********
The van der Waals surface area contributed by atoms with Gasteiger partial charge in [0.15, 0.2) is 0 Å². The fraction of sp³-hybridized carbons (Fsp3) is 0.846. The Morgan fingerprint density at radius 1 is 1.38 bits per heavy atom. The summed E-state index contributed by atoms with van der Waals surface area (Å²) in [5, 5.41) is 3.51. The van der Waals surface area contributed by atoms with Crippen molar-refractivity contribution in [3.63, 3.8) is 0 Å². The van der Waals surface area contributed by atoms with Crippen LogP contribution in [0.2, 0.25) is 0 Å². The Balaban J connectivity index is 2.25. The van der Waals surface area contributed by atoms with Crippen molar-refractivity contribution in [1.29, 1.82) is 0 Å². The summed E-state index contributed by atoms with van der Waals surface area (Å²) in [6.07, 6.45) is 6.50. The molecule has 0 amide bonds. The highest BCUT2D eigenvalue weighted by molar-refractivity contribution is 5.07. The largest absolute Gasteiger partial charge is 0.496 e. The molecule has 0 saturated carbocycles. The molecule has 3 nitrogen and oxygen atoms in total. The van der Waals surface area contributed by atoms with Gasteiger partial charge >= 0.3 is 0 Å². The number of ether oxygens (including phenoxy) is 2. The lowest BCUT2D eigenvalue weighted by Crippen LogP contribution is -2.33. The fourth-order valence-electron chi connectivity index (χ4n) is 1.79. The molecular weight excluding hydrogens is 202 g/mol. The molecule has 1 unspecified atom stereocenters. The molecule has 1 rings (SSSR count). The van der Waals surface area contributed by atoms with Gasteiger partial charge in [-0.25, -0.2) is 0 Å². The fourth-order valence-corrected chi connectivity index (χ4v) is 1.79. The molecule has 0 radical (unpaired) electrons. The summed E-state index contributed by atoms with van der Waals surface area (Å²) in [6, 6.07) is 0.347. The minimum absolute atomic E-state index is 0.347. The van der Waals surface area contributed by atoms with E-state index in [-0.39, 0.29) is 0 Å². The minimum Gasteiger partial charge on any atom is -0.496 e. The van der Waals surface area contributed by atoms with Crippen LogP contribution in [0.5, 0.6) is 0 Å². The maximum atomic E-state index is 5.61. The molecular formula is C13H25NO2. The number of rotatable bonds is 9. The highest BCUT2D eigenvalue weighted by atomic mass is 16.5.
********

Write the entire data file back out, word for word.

The van der Waals surface area contributed by atoms with Gasteiger partial charge in [0.15, 0.2) is 0 Å². The fraction of sp³-hybridized carbons (Fsp3) is 0.846. The Morgan fingerprint density at radius 1 is 1.38 bits per heavy atom. The summed E-state index contributed by atoms with van der Waals surface area (Å²) in [5, 5.41) is 3.51. The van der Waals surface area contributed by atoms with Crippen molar-refractivity contribution in [3.63, 3.8) is 0 Å². The van der Waals surface area contributed by atoms with Crippen LogP contribution in [0.2, 0.25) is 0 Å². The Balaban J connectivity index is 2.25. The van der Waals surface area contributed by atoms with Crippen molar-refractivity contribution in [1.29, 1.82) is 0 Å². The summed E-state index contributed by atoms with van der Waals surface area (Å²) in [6.07, 6.45) is 6.50. The molecule has 0 amide bonds. The highest BCUT2D eigenvalue weighted by molar-refractivity contribution is 5.07. The largest absolute Gasteiger partial charge is 0.496 e. The molecule has 0 saturated carbocycles. The molecule has 3 nitrogen and oxygen atoms in total. The van der Waals surface area contributed by atoms with Gasteiger partial charge >= 0.3 is 0 Å². The number of ether oxygens (including phenoxy) is 2. The lowest BCUT2D eigenvalue weighted by Crippen LogP contribution is -2.33. The fourth-order valence-electron chi connectivity index (χ4n) is 1.79. The molecular weight excluding hydrogens is 202 g/mol. The molecule has 1 unspecified atom stereocenters. The molecule has 1 rings (SSSR count). The van der Waals surface area contributed by atoms with Gasteiger partial charge in [-0.25, -0.2) is 0 Å². The fourth-order valence-corrected chi connectivity index (χ4v) is 1.79. The molecule has 0 radical (unpaired) electrons. The summed E-state index contributed by atoms with van der Waals surface area (Å²) in [6, 6.07) is 0.347. The minimum absolute atomic E-state index is 0.347. The van der Waals surface area contributed by atoms with E-state index in [-0.39, 0.29) is 0 Å². The minimum Gasteiger partial charge on any atom is -0.496 e. The van der Waals surface area contributed by atoms with Crippen LogP contribution in [0.5, 0.6) is 0 Å². The maximum atomic E-state index is 5.61. The molecular formula is C13H25NO2. The number of rotatable bonds is 9. The highest BCUT2D eigenvalue weighted by atomic mass is 16.5.